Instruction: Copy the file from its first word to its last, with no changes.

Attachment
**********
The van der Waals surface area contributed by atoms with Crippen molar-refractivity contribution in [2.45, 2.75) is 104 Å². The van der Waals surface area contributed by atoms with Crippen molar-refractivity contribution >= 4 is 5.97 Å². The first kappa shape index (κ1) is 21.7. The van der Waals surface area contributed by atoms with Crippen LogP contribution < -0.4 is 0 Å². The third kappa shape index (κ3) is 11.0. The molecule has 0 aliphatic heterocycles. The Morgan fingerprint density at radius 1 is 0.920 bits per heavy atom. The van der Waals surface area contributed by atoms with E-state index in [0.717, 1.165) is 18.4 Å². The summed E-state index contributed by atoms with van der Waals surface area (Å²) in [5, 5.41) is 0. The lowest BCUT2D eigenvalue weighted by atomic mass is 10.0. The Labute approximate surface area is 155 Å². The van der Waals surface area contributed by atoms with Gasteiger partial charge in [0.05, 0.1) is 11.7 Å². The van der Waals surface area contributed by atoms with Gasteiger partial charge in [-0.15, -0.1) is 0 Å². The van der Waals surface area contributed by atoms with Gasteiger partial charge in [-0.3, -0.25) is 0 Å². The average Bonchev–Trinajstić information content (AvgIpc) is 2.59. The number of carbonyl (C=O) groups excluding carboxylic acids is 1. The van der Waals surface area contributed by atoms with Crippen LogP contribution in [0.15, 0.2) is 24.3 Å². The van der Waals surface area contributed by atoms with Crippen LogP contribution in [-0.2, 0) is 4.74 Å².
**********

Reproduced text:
The van der Waals surface area contributed by atoms with Crippen molar-refractivity contribution in [2.45, 2.75) is 104 Å². The van der Waals surface area contributed by atoms with Crippen molar-refractivity contribution >= 4 is 5.97 Å². The first kappa shape index (κ1) is 21.7. The van der Waals surface area contributed by atoms with Crippen LogP contribution < -0.4 is 0 Å². The third kappa shape index (κ3) is 11.0. The molecule has 0 aliphatic heterocycles. The Morgan fingerprint density at radius 1 is 0.920 bits per heavy atom. The van der Waals surface area contributed by atoms with E-state index in [0.717, 1.165) is 18.4 Å². The summed E-state index contributed by atoms with van der Waals surface area (Å²) in [5, 5.41) is 0. The lowest BCUT2D eigenvalue weighted by atomic mass is 10.0. The Labute approximate surface area is 155 Å². The van der Waals surface area contributed by atoms with Gasteiger partial charge in [0.05, 0.1) is 11.7 Å². The van der Waals surface area contributed by atoms with Gasteiger partial charge in [-0.15, -0.1) is 0 Å². The van der Waals surface area contributed by atoms with Gasteiger partial charge in [-0.3, -0.25) is 0 Å². The average Bonchev–Trinajstić information content (AvgIpc) is 2.59. The number of carbonyl (C=O) groups excluding carboxylic acids is 1. The van der Waals surface area contributed by atoms with Crippen LogP contribution in [0.15, 0.2) is 24.3 Å². The van der Waals surface area contributed by atoms with Crippen LogP contribution in [-0.2, 0) is 4.74 Å².